This guy played shortstop, but without any of the skills that make him good. Photo credit: Scott Rovak-USA TODAY Sports
Here's the graph of the number of terrible seasons at each position.
From center field, at 29 (or an average of three leaguewide each season) to first base, at 73 (or about seven leaguewide each season), there's a serious differential here. You might also notice a general pattern that more difficult defensive positions have had fewer awful seasons. Here's the same chart, with FanGraphs' positional adjustment added in purple (scaled so that 1B is at 0 and catcher is 25).
The big outlier is catcher, and I suspect that can be explained by the absence of framing in FanGraphs' WAR calculation. My guess is that some number of catcher seasons that seem "terrible" look more passable when framing data is included. If that's true, the number of terrible seasons would be almost perfectly inversely proportional to the defensive spectrum.
The question remains, however, of what to make of all this. One conclusion someone could hypothetically jump to is that the positional adjustment is too steep, punishing 1B/RF/LF too harshly and rewarding C/CF/3B/SS too much. Indeed, Jeff Zimmerman published some research about a year ago at the Hardball Times suggesting basically that, and proposing a narrower defensive spectrum (17 runs, rather than 30). While this might be evidence in favor of that contention, I wouldn't go so far as to equate the two, as this is obviously a much, much simpler measurement.
I'm more inclined to conclude this tells us something about what positions teams will allow to be terrible. Sam Miller, in his fourth accounting of what it means to have the best farm system in baseball, only used seasons with positive WAR totals in calculating a player's total contributions to a team. His rationale (as I understand it) is that a team that allows a player to continue playing while accumulating negative WAR has some ulterior motive beyond WAR, as the concept of replacement level dictates that they should have been able to pick up a WAR improvement for virtually no cost.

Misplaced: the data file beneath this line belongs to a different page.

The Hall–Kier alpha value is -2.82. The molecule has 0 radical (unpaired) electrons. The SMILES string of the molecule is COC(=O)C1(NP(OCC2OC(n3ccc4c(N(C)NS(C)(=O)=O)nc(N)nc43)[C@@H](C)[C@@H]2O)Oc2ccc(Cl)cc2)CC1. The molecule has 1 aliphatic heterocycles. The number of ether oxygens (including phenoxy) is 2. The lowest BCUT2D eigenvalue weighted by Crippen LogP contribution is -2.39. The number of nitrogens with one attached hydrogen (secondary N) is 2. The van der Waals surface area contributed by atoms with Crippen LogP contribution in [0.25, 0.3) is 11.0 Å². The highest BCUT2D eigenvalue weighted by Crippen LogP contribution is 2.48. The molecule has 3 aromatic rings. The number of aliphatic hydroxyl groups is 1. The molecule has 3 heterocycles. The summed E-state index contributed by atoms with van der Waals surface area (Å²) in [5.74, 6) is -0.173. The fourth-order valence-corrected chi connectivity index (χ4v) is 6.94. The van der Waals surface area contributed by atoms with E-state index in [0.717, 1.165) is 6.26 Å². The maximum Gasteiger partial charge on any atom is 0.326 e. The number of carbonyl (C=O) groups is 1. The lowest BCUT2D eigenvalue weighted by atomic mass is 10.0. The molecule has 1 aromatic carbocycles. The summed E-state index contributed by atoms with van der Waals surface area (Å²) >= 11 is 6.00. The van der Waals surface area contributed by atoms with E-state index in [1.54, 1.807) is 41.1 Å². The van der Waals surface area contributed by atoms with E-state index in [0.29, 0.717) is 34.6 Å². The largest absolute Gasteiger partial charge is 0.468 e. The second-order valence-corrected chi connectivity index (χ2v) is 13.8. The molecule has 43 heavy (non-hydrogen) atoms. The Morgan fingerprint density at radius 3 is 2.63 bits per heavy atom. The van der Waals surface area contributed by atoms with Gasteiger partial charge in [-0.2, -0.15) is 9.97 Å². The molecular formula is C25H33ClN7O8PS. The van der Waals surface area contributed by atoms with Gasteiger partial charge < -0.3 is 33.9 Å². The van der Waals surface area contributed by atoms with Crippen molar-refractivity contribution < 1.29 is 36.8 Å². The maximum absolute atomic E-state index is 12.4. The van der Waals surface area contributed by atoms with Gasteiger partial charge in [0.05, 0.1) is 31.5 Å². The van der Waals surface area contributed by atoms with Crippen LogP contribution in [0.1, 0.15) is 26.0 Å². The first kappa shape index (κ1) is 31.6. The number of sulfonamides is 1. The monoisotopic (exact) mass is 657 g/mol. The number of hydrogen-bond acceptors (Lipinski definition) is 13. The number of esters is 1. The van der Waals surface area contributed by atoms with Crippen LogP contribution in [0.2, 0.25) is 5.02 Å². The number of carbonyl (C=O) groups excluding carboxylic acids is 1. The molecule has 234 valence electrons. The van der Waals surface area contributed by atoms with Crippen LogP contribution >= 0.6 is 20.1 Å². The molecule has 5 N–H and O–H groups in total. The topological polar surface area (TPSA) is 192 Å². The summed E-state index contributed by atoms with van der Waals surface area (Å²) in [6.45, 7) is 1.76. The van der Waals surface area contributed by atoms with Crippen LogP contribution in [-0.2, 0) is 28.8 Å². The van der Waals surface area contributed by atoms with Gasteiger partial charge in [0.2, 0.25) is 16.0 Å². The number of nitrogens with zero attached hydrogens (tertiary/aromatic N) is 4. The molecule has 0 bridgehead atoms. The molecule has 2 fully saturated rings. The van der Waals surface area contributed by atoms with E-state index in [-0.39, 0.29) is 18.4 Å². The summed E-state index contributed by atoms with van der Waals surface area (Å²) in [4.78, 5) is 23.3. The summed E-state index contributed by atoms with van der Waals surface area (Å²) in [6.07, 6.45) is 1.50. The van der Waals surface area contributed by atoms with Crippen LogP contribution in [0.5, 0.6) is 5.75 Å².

I think applying that framework to the above data is extremely illuminating. Why might a team continue to give a player PAs, despite being below replacement level? Perhaps they're an aging, well-respected player, and the team is deciding to forgo some value in exchange for good will, with the fans and in the clubhouse. That kind of player is likely going to be stashed somewhere low on the defensive spectrum, such as first base or a corner outfield spot.
Those positions are also where past GMs were most likely to overrate a certain kind of performance and give long-term contracts to players they probably shouldn't have. The aforementioned Ryan Howard is probably the quintessential example of this; these low-defensive-value, all-dingerz players who can decline so precipitously are almost never going to be shortstops or center fielders.
And, on a related note, this might have to do with what kind of performance at a position is perceived as tolerable by the average fan, not as familiar with WAR. You and I know that a first basemen who hits at a league average clip is probably not a good player, but the pressure to remove him from the lineup might be less than the pressure faced to remove a shortstop who hits worse than average, despite the former being less valuable. Defense is still undervalued in the eyes of the general public, and so decision makers prefer to run out a bad player at a position low on the defensive spectrum than an equally bad player at a more challenging position defensively, as the perception of the latter will be worse.
All that's speculative, though. I hope you didn't expect anything else. I think it's safe to say there's a real pattern in what positions are most likely to end up as awful, valueless chasms, and that it's related to the defensive spectrum, but why exactly will need to be answered by someone much smarter than me. For now, return to the depth charts, look forward to Opening Day, and hope you don't have reason to think too much about this question during the season.
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Henry Druschel is a Contributing Editor at Beyond the Box Score. You can follow him on Twitter at @henrydruschel.